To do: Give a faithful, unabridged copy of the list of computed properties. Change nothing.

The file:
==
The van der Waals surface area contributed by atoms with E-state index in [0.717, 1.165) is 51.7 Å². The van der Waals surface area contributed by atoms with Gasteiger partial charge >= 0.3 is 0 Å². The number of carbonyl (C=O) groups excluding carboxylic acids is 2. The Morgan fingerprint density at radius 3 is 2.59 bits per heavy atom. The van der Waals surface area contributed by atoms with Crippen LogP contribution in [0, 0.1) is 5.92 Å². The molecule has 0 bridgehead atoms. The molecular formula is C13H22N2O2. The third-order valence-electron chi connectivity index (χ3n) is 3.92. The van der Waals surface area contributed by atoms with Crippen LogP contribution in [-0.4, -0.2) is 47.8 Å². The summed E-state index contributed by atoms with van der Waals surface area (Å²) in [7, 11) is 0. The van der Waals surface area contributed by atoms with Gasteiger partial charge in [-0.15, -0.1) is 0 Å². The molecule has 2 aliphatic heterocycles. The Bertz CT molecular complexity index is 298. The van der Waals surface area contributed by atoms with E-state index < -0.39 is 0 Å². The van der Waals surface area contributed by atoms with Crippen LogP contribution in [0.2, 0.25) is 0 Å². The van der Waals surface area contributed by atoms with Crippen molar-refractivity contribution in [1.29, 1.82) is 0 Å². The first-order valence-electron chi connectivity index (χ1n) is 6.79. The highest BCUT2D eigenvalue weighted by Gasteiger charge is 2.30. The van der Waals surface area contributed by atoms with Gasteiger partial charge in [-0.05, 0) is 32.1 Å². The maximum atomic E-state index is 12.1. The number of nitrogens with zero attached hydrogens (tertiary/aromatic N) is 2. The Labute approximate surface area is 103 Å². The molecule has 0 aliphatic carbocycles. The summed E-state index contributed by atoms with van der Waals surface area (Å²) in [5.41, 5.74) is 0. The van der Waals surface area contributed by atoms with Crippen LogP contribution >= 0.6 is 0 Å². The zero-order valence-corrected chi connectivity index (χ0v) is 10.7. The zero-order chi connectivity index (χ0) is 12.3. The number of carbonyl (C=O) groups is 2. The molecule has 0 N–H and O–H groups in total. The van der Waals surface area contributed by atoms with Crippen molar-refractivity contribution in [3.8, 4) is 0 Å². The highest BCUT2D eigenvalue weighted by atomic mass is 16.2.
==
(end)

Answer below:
The van der Waals surface area contributed by atoms with E-state index in [0.717, 1.165) is 51.7 Å². The van der Waals surface area contributed by atoms with Gasteiger partial charge >= 0.3 is 0 Å². The number of carbonyl (C=O) groups excluding carboxylic acids is 2. The Morgan fingerprint density at radius 3 is 2.59 bits per heavy atom. The van der Waals surface area contributed by atoms with Crippen LogP contribution in [0, 0.1) is 5.92 Å². The molecule has 0 bridgehead atoms. The molecular formula is C13H22N2O2. The third-order valence-electron chi connectivity index (χ3n) is 3.92. The van der Waals surface area contributed by atoms with Crippen LogP contribution in [-0.4, -0.2) is 47.8 Å². The summed E-state index contributed by atoms with van der Waals surface area (Å²) in [7, 11) is 0. The van der Waals surface area contributed by atoms with Gasteiger partial charge in [-0.15, -0.1) is 0 Å². The molecule has 2 aliphatic heterocycles. The Bertz CT molecular complexity index is 298. The van der Waals surface area contributed by atoms with E-state index < -0.39 is 0 Å². The van der Waals surface area contributed by atoms with Crippen LogP contribution in [0.2, 0.25) is 0 Å². The van der Waals surface area contributed by atoms with Crippen molar-refractivity contribution in [1.29, 1.82) is 0 Å². The first-order valence-electron chi connectivity index (χ1n) is 6.79. The highest BCUT2D eigenvalue weighted by Gasteiger charge is 2.30. The van der Waals surface area contributed by atoms with Gasteiger partial charge in [-0.05, 0) is 32.1 Å². The maximum atomic E-state index is 12.1. The number of nitrogens with zero attached hydrogens (tertiary/aromatic N) is 2. The Labute approximate surface area is 103 Å². The molecule has 0 aliphatic carbocycles. The summed E-state index contributed by atoms with van der Waals surface area (Å²) in [5.41, 5.74) is 0. The van der Waals surface area contributed by atoms with Crippen LogP contribution >= 0.6 is 0 Å². The zero-order valence-corrected chi connectivity index (χ0v) is 10.7. The zero-order chi connectivity index (χ0) is 12.3. The number of carbonyl (C=O) groups is 2. The molecule has 0 N–H and O–H groups in total. The van der Waals surface area contributed by atoms with Crippen molar-refractivity contribution in [3.8, 4) is 0 Å². The highest BCUT2D eigenvalue weighted by atomic mass is 16.2.